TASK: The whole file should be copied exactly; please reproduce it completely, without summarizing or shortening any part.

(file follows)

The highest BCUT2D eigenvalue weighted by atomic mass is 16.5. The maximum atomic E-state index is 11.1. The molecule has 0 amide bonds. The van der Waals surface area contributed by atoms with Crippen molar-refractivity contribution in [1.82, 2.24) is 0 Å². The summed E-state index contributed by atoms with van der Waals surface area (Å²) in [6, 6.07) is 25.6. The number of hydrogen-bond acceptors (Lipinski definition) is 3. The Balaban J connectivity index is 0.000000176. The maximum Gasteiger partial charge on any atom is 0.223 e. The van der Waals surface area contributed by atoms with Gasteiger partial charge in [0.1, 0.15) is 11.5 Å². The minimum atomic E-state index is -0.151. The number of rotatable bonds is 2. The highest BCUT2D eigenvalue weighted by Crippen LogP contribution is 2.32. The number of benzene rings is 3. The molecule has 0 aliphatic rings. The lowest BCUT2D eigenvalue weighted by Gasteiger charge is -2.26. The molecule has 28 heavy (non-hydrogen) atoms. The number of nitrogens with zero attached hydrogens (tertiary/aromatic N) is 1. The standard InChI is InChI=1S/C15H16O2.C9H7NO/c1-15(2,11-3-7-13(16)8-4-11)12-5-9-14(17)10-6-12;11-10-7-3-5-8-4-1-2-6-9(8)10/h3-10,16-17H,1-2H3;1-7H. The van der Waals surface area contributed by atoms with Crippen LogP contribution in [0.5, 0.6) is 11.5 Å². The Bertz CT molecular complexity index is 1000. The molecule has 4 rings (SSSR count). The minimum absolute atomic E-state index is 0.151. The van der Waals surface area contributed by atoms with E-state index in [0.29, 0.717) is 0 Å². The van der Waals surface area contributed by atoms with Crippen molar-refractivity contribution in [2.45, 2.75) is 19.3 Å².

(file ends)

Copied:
The highest BCUT2D eigenvalue weighted by atomic mass is 16.5. The maximum atomic E-state index is 11.1. The molecule has 0 amide bonds. The van der Waals surface area contributed by atoms with Crippen molar-refractivity contribution in [1.82, 2.24) is 0 Å². The summed E-state index contributed by atoms with van der Waals surface area (Å²) in [6, 6.07) is 25.6. The number of hydrogen-bond acceptors (Lipinski definition) is 3. The Balaban J connectivity index is 0.000000176. The maximum Gasteiger partial charge on any atom is 0.223 e. The van der Waals surface area contributed by atoms with Gasteiger partial charge in [0.1, 0.15) is 11.5 Å². The minimum atomic E-state index is -0.151. The number of rotatable bonds is 2. The highest BCUT2D eigenvalue weighted by Crippen LogP contribution is 2.32. The number of benzene rings is 3. The molecule has 0 aliphatic rings. The lowest BCUT2D eigenvalue weighted by Gasteiger charge is -2.26. The molecule has 28 heavy (non-hydrogen) atoms. The number of nitrogens with zero attached hydrogens (tertiary/aromatic N) is 1. The standard InChI is InChI=1S/C15H16O2.C9H7NO/c1-15(2,11-3-7-13(16)8-4-11)12-5-9-14(17)10-6-12;11-10-7-3-5-8-4-1-2-6-9(8)10/h3-10,16-17H,1-2H3;1-7H. The van der Waals surface area contributed by atoms with Crippen LogP contribution in [0.5, 0.6) is 11.5 Å². The Bertz CT molecular complexity index is 1000. The molecule has 4 rings (SSSR count). The minimum absolute atomic E-state index is 0.151. The van der Waals surface area contributed by atoms with E-state index in [0.29, 0.717) is 0 Å². The van der Waals surface area contributed by atoms with Crippen molar-refractivity contribution in [2.45, 2.75) is 19.3 Å².